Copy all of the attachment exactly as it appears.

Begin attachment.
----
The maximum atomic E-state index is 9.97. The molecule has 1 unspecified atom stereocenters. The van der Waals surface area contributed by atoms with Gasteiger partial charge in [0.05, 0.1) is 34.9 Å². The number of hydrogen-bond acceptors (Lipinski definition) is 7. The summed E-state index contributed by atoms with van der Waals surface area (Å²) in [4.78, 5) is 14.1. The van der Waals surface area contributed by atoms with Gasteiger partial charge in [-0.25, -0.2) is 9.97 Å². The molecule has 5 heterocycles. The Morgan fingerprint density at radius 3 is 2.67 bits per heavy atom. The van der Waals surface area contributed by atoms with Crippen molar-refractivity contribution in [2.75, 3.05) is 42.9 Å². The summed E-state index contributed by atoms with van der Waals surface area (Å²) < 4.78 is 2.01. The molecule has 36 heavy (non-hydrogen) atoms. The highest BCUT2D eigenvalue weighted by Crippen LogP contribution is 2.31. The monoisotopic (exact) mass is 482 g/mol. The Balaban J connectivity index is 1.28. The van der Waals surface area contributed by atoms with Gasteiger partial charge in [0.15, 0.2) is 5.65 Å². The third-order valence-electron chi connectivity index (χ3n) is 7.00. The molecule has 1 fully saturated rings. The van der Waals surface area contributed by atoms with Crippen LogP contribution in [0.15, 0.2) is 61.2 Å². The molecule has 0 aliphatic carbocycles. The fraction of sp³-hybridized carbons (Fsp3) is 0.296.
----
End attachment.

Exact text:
The maximum atomic E-state index is 9.97. The molecule has 1 unspecified atom stereocenters. The van der Waals surface area contributed by atoms with Gasteiger partial charge in [0.05, 0.1) is 34.9 Å². The number of hydrogen-bond acceptors (Lipinski definition) is 7. The summed E-state index contributed by atoms with van der Waals surface area (Å²) in [4.78, 5) is 14.1. The van der Waals surface area contributed by atoms with Gasteiger partial charge in [-0.25, -0.2) is 9.97 Å². The molecule has 5 heterocycles. The Morgan fingerprint density at radius 3 is 2.67 bits per heavy atom. The van der Waals surface area contributed by atoms with Crippen molar-refractivity contribution in [2.75, 3.05) is 42.9 Å². The summed E-state index contributed by atoms with van der Waals surface area (Å²) < 4.78 is 2.01. The molecule has 36 heavy (non-hydrogen) atoms. The highest BCUT2D eigenvalue weighted by Crippen LogP contribution is 2.31. The monoisotopic (exact) mass is 482 g/mol. The Balaban J connectivity index is 1.28. The van der Waals surface area contributed by atoms with Gasteiger partial charge in [0.15, 0.2) is 5.65 Å². The third-order valence-electron chi connectivity index (χ3n) is 7.00. The molecule has 1 fully saturated rings. The van der Waals surface area contributed by atoms with Crippen LogP contribution in [0.15, 0.2) is 61.2 Å². The molecule has 0 aliphatic carbocycles. The fraction of sp³-hybridized carbons (Fsp3) is 0.296.